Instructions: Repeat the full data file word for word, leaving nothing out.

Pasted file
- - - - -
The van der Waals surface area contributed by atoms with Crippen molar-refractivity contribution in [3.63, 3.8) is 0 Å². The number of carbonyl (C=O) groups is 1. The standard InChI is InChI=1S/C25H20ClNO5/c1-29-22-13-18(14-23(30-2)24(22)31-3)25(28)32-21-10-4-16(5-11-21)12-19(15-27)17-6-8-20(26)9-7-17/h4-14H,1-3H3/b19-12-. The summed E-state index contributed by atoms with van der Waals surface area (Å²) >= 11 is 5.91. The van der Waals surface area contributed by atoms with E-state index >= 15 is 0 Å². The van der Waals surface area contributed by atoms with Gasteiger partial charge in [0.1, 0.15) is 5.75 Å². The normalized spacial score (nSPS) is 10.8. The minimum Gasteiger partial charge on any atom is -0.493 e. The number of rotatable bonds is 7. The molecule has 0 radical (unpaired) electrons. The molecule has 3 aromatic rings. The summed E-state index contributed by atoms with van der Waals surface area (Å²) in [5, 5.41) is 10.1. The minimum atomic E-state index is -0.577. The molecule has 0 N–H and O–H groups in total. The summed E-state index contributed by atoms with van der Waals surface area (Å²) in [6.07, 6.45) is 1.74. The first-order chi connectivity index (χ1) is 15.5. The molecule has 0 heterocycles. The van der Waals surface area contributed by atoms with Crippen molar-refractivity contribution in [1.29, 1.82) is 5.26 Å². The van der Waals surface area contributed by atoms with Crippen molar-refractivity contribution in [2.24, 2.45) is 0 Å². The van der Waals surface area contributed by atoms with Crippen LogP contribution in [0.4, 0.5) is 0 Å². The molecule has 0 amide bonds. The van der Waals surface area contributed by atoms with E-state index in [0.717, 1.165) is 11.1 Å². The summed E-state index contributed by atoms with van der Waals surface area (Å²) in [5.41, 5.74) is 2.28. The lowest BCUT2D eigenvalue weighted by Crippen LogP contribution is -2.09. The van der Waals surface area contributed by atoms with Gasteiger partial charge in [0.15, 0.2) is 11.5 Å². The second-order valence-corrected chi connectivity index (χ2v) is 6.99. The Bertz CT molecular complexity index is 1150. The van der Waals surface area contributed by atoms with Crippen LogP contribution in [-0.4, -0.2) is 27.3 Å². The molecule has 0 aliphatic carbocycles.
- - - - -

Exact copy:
The van der Waals surface area contributed by atoms with Crippen molar-refractivity contribution in [3.63, 3.8) is 0 Å². The number of carbonyl (C=O) groups is 1. The standard InChI is InChI=1S/C25H20ClNO5/c1-29-22-13-18(14-23(30-2)24(22)31-3)25(28)32-21-10-4-16(5-11-21)12-19(15-27)17-6-8-20(26)9-7-17/h4-14H,1-3H3/b19-12-. The summed E-state index contributed by atoms with van der Waals surface area (Å²) >= 11 is 5.91. The van der Waals surface area contributed by atoms with E-state index >= 15 is 0 Å². The van der Waals surface area contributed by atoms with Gasteiger partial charge in [0.1, 0.15) is 5.75 Å². The normalized spacial score (nSPS) is 10.8. The minimum Gasteiger partial charge on any atom is -0.493 e. The number of rotatable bonds is 7. The molecule has 0 radical (unpaired) electrons. The molecule has 3 aromatic rings. The summed E-state index contributed by atoms with van der Waals surface area (Å²) in [5, 5.41) is 10.1. The minimum atomic E-state index is -0.577. The molecule has 0 N–H and O–H groups in total. The summed E-state index contributed by atoms with van der Waals surface area (Å²) in [6.07, 6.45) is 1.74. The first-order chi connectivity index (χ1) is 15.5. The molecule has 0 heterocycles. The van der Waals surface area contributed by atoms with Crippen molar-refractivity contribution in [1.29, 1.82) is 5.26 Å². The van der Waals surface area contributed by atoms with Crippen molar-refractivity contribution in [2.24, 2.45) is 0 Å². The van der Waals surface area contributed by atoms with Crippen LogP contribution in [0.4, 0.5) is 0 Å². The molecule has 0 amide bonds. The van der Waals surface area contributed by atoms with E-state index in [0.717, 1.165) is 11.1 Å². The summed E-state index contributed by atoms with van der Waals surface area (Å²) in [5.41, 5.74) is 2.28. The lowest BCUT2D eigenvalue weighted by Crippen LogP contribution is -2.09. The van der Waals surface area contributed by atoms with Gasteiger partial charge in [0.15, 0.2) is 11.5 Å². The second-order valence-corrected chi connectivity index (χ2v) is 6.99. The Bertz CT molecular complexity index is 1150. The van der Waals surface area contributed by atoms with Crippen LogP contribution in [-0.4, -0.2) is 27.3 Å². The molecule has 0 aliphatic carbocycles.